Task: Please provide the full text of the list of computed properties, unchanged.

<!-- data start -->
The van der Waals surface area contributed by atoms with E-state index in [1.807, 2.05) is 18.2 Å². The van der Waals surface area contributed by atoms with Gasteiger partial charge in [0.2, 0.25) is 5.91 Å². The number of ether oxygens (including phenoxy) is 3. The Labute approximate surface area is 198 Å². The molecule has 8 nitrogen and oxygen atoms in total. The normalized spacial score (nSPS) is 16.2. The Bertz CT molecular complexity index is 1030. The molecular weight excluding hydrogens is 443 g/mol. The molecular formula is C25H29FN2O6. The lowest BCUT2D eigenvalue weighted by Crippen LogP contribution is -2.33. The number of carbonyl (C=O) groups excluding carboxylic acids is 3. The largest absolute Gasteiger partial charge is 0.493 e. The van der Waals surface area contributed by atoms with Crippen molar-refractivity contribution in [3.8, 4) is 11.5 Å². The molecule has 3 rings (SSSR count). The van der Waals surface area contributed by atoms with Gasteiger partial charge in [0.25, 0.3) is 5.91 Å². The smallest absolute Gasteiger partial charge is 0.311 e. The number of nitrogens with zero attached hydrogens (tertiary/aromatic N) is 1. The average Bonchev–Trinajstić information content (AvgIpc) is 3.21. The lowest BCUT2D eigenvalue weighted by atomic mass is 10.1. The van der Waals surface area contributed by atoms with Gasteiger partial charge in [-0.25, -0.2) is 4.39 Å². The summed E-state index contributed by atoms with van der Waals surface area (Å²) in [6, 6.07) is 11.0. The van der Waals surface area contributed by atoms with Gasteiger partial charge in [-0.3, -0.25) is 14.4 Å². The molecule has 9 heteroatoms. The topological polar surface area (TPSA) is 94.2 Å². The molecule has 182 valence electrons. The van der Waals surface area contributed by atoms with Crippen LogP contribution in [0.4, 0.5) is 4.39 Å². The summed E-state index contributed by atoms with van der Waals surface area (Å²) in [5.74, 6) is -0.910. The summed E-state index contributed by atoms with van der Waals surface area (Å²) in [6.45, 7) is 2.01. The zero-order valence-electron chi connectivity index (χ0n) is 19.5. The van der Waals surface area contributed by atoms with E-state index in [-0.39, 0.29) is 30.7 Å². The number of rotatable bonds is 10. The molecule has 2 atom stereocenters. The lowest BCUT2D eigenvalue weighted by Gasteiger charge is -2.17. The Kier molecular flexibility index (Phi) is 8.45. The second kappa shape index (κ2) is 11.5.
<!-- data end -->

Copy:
The van der Waals surface area contributed by atoms with E-state index in [1.807, 2.05) is 18.2 Å². The van der Waals surface area contributed by atoms with Gasteiger partial charge in [0.2, 0.25) is 5.91 Å². The number of ether oxygens (including phenoxy) is 3. The Labute approximate surface area is 198 Å². The molecule has 8 nitrogen and oxygen atoms in total. The normalized spacial score (nSPS) is 16.2. The Bertz CT molecular complexity index is 1030. The molecular weight excluding hydrogens is 443 g/mol. The molecular formula is C25H29FN2O6. The lowest BCUT2D eigenvalue weighted by Crippen LogP contribution is -2.33. The number of carbonyl (C=O) groups excluding carboxylic acids is 3. The largest absolute Gasteiger partial charge is 0.493 e. The van der Waals surface area contributed by atoms with Crippen molar-refractivity contribution in [3.8, 4) is 11.5 Å². The molecule has 3 rings (SSSR count). The van der Waals surface area contributed by atoms with Gasteiger partial charge in [0.25, 0.3) is 5.91 Å². The smallest absolute Gasteiger partial charge is 0.311 e. The number of nitrogens with zero attached hydrogens (tertiary/aromatic N) is 1. The average Bonchev–Trinajstić information content (AvgIpc) is 3.21. The lowest BCUT2D eigenvalue weighted by atomic mass is 10.1. The van der Waals surface area contributed by atoms with Gasteiger partial charge in [-0.25, -0.2) is 4.39 Å². The summed E-state index contributed by atoms with van der Waals surface area (Å²) in [6, 6.07) is 11.0. The van der Waals surface area contributed by atoms with Gasteiger partial charge in [-0.3, -0.25) is 14.4 Å². The molecule has 9 heteroatoms. The topological polar surface area (TPSA) is 94.2 Å². The molecule has 182 valence electrons. The van der Waals surface area contributed by atoms with Crippen LogP contribution in [0.4, 0.5) is 4.39 Å². The summed E-state index contributed by atoms with van der Waals surface area (Å²) in [5.74, 6) is -0.910. The summed E-state index contributed by atoms with van der Waals surface area (Å²) in [6.45, 7) is 2.01. The zero-order valence-electron chi connectivity index (χ0n) is 19.5. The van der Waals surface area contributed by atoms with E-state index in [-0.39, 0.29) is 30.7 Å². The number of rotatable bonds is 10. The molecule has 2 atom stereocenters. The lowest BCUT2D eigenvalue weighted by Gasteiger charge is -2.17. The Kier molecular flexibility index (Phi) is 8.45. The second kappa shape index (κ2) is 11.5.